Friday, September 16, 2011

She Drove All Night, This Single Drives Me Crazy: "I Drove All Night" By Celine Dion!

The Good: Moments of vocal adequacy
The Bad: SHORT!, Overproduced, Poor use of the medium.
The Basics: Another disappointing c.d. single, "I Drove All Night" offers listeners nothing they don't already get on Celine Dion's album One Heart.

If it seems like I am down on c.d. singles, well . . . I am. These short, cheap discs are made of the exact same materials as standard compact discs and yet they use about 1/8th of the discs total capacity. They become ridiculous wastes of space and money. And for the argument that they are inexpensive ways to get only the best songs by an artist, I will happily rebut that now. C.d. singles are often more expensive in the long term than actual albums. For example, with Celine Dion's U.S. release of her single "I Drove All Night," it was a shelfwarmer for a while, then disappeared from the marketplace. As a result, its value has now appreciated to the ten dollar range (utterly ridiculous in my book). Conversely, the lackluster album One Heart - which "I Drove All Night" is from - can often be found on sale for ten dollars or less if one is a smart shopper. Because c.d. singles are a novelty now (most companies no longer produce them), their value has generally increased as a result of the collectible nature of them.

Even so, there are c.d. singles that are better than others. The best c.d. singles provide listeners with rare b-sides and bonus tracks that are not available elsewhere. The worst c.d. singles provide only the title track. The slight step up from that (still horrible) are the c.d. singles that include the title track and one other song from the album that the single is from. The U.S. release of Celine Dion's "I Drove All Night" falls into that category. This two-track disc includes two songs: "I Drove All Night" and "I Know What Love Is." This makes it utterly worthless to anyone who isn't a Celine Dion collector (not listener, but collector of all things Celine Dion).

With only two songs, clocking out at a measly eight and a half minutes, "I Drove All Night" continues the tradition of Celine Dion's music being minimally hers. Neither song was written by Dion (the title track was originally written for Roy Orbison, in fact!), she does not play any instruments and she does not have any sort of production credit on these songs. In fact, even Dion's vocals are only minimally hers on these songs as the album is so overproduced as to obscure her natural voice frequently. This song led the album "One Heart" and was part of Chrysler's sponsorship of Celine Dion. The thing is, this c.d. single seems like a cheap advertising tool more than a musical experience.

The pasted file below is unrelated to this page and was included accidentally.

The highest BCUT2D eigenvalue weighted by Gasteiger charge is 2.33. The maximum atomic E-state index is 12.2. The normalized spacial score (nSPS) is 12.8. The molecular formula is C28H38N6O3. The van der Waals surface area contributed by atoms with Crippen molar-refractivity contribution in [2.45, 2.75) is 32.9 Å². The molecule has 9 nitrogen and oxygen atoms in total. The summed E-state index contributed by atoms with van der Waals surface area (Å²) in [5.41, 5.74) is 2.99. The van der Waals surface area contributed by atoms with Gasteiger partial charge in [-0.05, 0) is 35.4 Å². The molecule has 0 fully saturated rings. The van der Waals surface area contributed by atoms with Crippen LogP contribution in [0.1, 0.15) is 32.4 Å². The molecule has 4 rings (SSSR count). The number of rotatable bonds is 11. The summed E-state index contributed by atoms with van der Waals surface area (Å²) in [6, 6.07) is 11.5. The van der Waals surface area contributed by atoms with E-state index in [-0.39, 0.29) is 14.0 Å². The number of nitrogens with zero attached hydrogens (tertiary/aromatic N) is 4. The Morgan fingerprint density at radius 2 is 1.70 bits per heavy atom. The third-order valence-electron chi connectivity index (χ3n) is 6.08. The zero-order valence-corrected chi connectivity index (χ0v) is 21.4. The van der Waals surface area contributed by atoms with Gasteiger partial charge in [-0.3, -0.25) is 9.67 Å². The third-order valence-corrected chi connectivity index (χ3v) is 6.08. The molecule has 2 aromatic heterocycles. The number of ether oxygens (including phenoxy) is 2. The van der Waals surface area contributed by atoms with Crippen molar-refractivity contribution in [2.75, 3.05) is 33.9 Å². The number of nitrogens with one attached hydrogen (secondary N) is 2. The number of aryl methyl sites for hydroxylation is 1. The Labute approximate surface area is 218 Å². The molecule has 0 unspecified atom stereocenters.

First, Dion's version is overproduced with pounding bass and drums. This makes the pop song heartless and lacking in anything remotely resembling "soul." Whereas Orbison's version had a more stark sound that conveyed the raw emotionalism of the lyrics, Dion's version is a cheap dance number that sounds like a car commercial soundtrack.

Second, Celine Dion's natural voice is produced as well on the title track. The reverb is turned up and amid the additional production elements that smooth out imperfections, it becomes impossible to tell whether or not Dion's long-held note is truly impressive or the result of simply stretching the note with good production software. I lean toward the latter if for no other reason than the rest of the song has such a frenetic quality that to go from shorter breaths to such a long breath is wickedly difficult to pull off. On "I Know What Love Is," which is a more traditional Celine Dion ballad, Dion's vocals do have a more natural quality to them.

Finally, the lyrics on "I Drove All Night" are not anything to write home about. The rhyme scheme on the lines is pretty predictable and the sentiment is not overwhelmingly original. Indeed, the lines "I drove all night to get to you / Is that all right? / I drove all night / Crept in your room / Woke you from your sleep / To make love to you / Is that all right? / I drove all night" ("I Drove All Night") become grating with the repetition needed to get the song up to four minutes long! In other words, this becomes a very typical pop song about relationships from the instrumental sound to the lines themselves.

Conversely, the ballad "I Know What Love Is" does have some lyrical merit. On that song, Dion sings "Now there's no mountain / Too high for me to climb / No ocean so wide / That I could not reach the other side / Now I believe in me / 'Cause you live and breathe in me / And nothing can come between / We are one star / No night can darken" ("I Know What Love Is"). Despite having some pretty cliche images, the song does have a decent sense of poetics and imagery. Dion carries the sense of feeling for the song well and it is not a bad song.

But both of the songs use a very "assembled" sound to them where the instrumental accompaniment sounds more like it is the result of a drum machine, guitar sound on the keyboards and a string section loop than actual musicians. This becomes repetitive and annoying when played over and over again.

Both "I Drove All Night" and "I Know What Love Is" are the original album versions of these songs, which makes it even more pointless to purchase this c.d. single. It is not like the listener is getting alternate takes or more inspired renditions of the songs.

For other works by Celine Dion, be sure to visit my reviews of:
Celine Dion
The Colour Of My Love
Falling Into You
Let's Talk About Love
The Collector's Series, Volume 1
A New Day Has Come
One Heart
These Are Special Times
Miracle: A Celebration Of New Life
Taking Chances
My Love: Essential Collection


For other music reviews, please be sure to visit my index page by clicking here!

© 2011, 2009 W.L. Swarts. May not be reprinted without permission.

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